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Social Media Spam in Business

September 19, 2009
Remember that guy that no one could stand? The one that, no matter where he was, couldn’t stop talking, thought he was an authority on everything and could only talk about himself? The one that you finally had to stop inviting to parties and would cross the street to NOT run into?
He’s back. And he has Twitter. And Facebook. He has all sorts of technology to make sure that no matter where you are or what you are doing, you will know where he is, what he is doing, how he thinks about it, feels about it and why you should be doing it too.
And he’s gonna get uninvited, blocked and deleted.
Back in the day, that would only mean that he didn’t get invited to all the cool parties. Now it means that his message will not be heard. If he’s trying to build a brand or a business reputation, that’s not a good thing. It means that his message will not be heard, and whatever brand-building he does will have the word “annoying” in the meta data of people’s minds.
Twitter and Facebook have their place for both business and personal uses. But to abuse either one is bad, and all you really have to do is ask yourself, “am I that guy?” If the –honest – answer is “yes,” then it’s time for you to step away from the feed, and no one will get hurt.
But how will you know? What will you do? Here’s a handy guide to not being that guy.
1. Overexposure Is Not Just For Nipples Anymore
I have blocked countless friends from my Facebook and Twitter feeds. Why?  Well, this one time (at band camp,) I logged into Facebook and my entire feed was taken up by a friend who was offering the world a blow-by-blow of a conference he was at. (He was doing it in Twitter, but it was linked to his Facebook status.) Another friend took up all but one spot on my Twitter feed, drowning out everyone else I follow. And so on.
Overexposure is not about what you show, it’s about how often you show it. The quickest way to get deleted from someones feed is to post too much information. And I don’t mean “I ate too much and now feel like a farting whale” or “that dude was so hot I think I got wet when he walked by.” I mean, “here’s what I’m doing now,” followed by “here’s what I’m doing now,” followed by “here’s what I’m doing now.”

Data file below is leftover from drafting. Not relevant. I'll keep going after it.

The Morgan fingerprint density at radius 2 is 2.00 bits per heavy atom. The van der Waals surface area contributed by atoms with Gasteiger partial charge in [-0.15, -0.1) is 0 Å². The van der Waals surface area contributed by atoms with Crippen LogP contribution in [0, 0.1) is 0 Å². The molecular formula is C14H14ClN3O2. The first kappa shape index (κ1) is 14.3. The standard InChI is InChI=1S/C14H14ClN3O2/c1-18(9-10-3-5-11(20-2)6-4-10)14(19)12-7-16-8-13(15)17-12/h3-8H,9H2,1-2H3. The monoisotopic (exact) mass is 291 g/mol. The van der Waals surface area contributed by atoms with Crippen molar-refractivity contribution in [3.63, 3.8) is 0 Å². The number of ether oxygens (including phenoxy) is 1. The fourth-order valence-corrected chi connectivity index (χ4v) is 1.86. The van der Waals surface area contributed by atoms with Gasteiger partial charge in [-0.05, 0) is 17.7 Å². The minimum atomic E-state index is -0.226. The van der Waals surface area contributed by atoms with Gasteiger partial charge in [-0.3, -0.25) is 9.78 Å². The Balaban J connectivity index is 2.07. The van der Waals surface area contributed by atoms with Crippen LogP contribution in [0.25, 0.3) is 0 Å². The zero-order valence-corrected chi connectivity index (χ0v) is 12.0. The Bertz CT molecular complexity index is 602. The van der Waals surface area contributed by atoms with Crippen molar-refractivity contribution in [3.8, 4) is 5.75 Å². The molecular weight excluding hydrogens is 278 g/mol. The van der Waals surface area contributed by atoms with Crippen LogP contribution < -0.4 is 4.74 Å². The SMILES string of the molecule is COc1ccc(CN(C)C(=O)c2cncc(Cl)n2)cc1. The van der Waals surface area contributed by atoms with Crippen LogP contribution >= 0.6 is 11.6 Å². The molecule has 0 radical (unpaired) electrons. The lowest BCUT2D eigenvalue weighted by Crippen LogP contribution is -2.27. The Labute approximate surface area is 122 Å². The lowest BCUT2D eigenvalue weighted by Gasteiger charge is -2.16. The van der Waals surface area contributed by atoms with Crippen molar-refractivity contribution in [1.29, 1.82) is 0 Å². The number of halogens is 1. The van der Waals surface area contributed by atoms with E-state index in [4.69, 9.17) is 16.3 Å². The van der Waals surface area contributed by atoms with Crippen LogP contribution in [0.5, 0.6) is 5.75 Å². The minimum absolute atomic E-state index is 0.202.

2. Twitter and Facebook are Different, Embrace Diversity!
For the sake of all that is sacred, please unlink your Facebook and Twitter accounts. NOW! There is nothing more annoying then checking Facebook and Twitter and seeing the exact same content.
Regardless of what they would LIKE to be, Facebook is a much more personal and intimate space than Twitter. Use Facebook to express who you are, stay in touch with friends and colleagues, and express opinions in more than 140 characters. Even if you use it for work, Facebook is a great place to let your hair down. Facebook is the water cooler, not the boardroom. Twitter, on the other hand, is the PA system. If you say something on the PA, it damned well better be important.  And don’t use the PA to talk to the guy at the next desk – surely not EVERYTHING you say is PA-worthy. (Assuming you use it for work that is, and are not @shitmydadsays, which is easily the best Twitter feed on the planet.)
It’s easy, if your Facebook and Twitter lists are the same, they don’t want the same info twice. If they’re different it’s because they are different people using it for different reasons and in different ways – so don’t give them the same information. Don’t insult them either way.
3. Don’t Just Talk About Yourself